Entrusting our dreams to God one day at a time

Written by Riley Tridhardt

In the book of Ruth, when Naomi was left a widow and without sons in Moab, she resolved to return to her hometown in Judah. She insisted that her daughters-in-law should return to their Moabite families where things would be easier for them. Orpah agreed, but Ruth could not bear to leave her middle-aged mother-in-law to fend for herself.

So, she bound herself to Naomi, putting her trust in the God of Israel, believing that even though the path was unclear, He would set things right. This choice led Ruth to be the great-grandmother to David and a matriarch in the line through which God would be revealed in the flesh.

When David was anointed to be king, he was still just a young boy. Although he was given a vision of what the future held for him, he continued to have the responsibilities of a shepherd and to be an errand boy for his older brothers. He had to wait patiently for his time to be made king even while the current ruler, Saul, tried to kill him.

These characters exemplify what it means to trust the Lord when you have a dream for what life, the church, or society could be, but there’s a big gap between your vision and the current reality. Ruth and David embody the words of Psalm 37:3-4: “Trust in the Lord, and do good; dwell in the land and befriend faithfulness. Delight yourself in the Lord, and he will give you the desires of your heart.”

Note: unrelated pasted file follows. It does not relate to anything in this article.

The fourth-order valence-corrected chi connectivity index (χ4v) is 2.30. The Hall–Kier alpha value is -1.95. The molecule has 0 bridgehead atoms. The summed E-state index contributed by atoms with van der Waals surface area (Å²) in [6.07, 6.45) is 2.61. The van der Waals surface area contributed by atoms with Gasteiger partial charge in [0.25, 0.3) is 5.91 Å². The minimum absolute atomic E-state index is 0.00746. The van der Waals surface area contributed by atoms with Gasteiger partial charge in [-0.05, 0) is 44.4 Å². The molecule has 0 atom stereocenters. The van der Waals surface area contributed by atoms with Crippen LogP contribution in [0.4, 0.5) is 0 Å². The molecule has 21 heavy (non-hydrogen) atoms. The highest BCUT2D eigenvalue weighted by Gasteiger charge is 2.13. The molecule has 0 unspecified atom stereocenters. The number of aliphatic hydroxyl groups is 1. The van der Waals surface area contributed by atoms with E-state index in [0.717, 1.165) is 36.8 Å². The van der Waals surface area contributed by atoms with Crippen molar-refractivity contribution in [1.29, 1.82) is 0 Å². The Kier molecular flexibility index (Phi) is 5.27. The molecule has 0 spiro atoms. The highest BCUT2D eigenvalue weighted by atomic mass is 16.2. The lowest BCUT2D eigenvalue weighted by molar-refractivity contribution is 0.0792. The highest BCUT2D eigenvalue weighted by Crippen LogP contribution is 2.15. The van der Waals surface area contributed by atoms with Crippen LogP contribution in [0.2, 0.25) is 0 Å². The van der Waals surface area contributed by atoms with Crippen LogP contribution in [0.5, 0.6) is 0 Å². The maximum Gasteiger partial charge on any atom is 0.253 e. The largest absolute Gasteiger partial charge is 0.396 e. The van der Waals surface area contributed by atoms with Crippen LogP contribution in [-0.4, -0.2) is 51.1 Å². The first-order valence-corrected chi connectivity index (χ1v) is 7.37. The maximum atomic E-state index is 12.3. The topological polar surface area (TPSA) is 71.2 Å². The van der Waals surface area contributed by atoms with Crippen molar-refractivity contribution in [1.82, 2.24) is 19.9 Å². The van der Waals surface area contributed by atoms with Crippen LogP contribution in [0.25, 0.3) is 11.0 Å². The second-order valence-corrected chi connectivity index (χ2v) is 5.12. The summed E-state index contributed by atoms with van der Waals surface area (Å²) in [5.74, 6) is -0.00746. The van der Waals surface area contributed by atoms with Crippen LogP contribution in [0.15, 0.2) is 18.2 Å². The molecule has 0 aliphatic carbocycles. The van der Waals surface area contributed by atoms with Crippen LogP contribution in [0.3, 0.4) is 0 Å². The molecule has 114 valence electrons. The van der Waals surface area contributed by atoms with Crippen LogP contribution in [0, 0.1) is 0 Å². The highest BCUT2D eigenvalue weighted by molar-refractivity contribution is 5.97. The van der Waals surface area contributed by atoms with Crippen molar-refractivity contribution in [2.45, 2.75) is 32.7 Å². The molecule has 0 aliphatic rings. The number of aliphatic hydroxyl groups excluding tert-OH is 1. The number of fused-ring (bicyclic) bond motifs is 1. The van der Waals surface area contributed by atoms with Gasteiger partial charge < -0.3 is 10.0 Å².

In the face of obstacles, my tendency is to abandon the whole thing entirely. Maybe you can relate? Or perhaps you’re more like my adrenaline junkie friends who like facing challenges head-on.

Either way, I believe the idea of stewardship is a helpful way to think about the dreams stored inside us. If we’re good stewards of those dreams, then we—like Ruth and David—can entrust them to God.

What these biblical characters have in common is that whether it’s a vision that seems too grand or complete uncertainty as to where the road ahead leads, they were faithful with what was directly before them.

David tended to sheep long before he tended to a nation and it was Ruth’s selfless act of faithfulness to Naomi that led her to be a mother in the line of King Jesus.

Psalm 37 suggests that trusting in the Lord and befriending faithfulness are precursors to having the right dreams in the first place. If we are faithful stewards of what He has placed directly in front of us (including that which might seem menial or even below us), then we will discover more deeply the heart of God.

Over 20 years ago, Henri Nouwen wrote, “The Christian leader of the future is called to be completely irrelevant and to stand in this world with nothing to offer but his or her own vulnerable self.” In an age where it is a career to curate one’s image and build one’s platform of influence, what do our dreams reflect more, our personal brand or the heart of God?

I encourage you to write down the dreams stored in you. Return to them and submit them to the Lord. What is before you right now? May you walk that out in faithfulness. And may you find your delight in the Lord so the way head is blazing with the desires He places in you.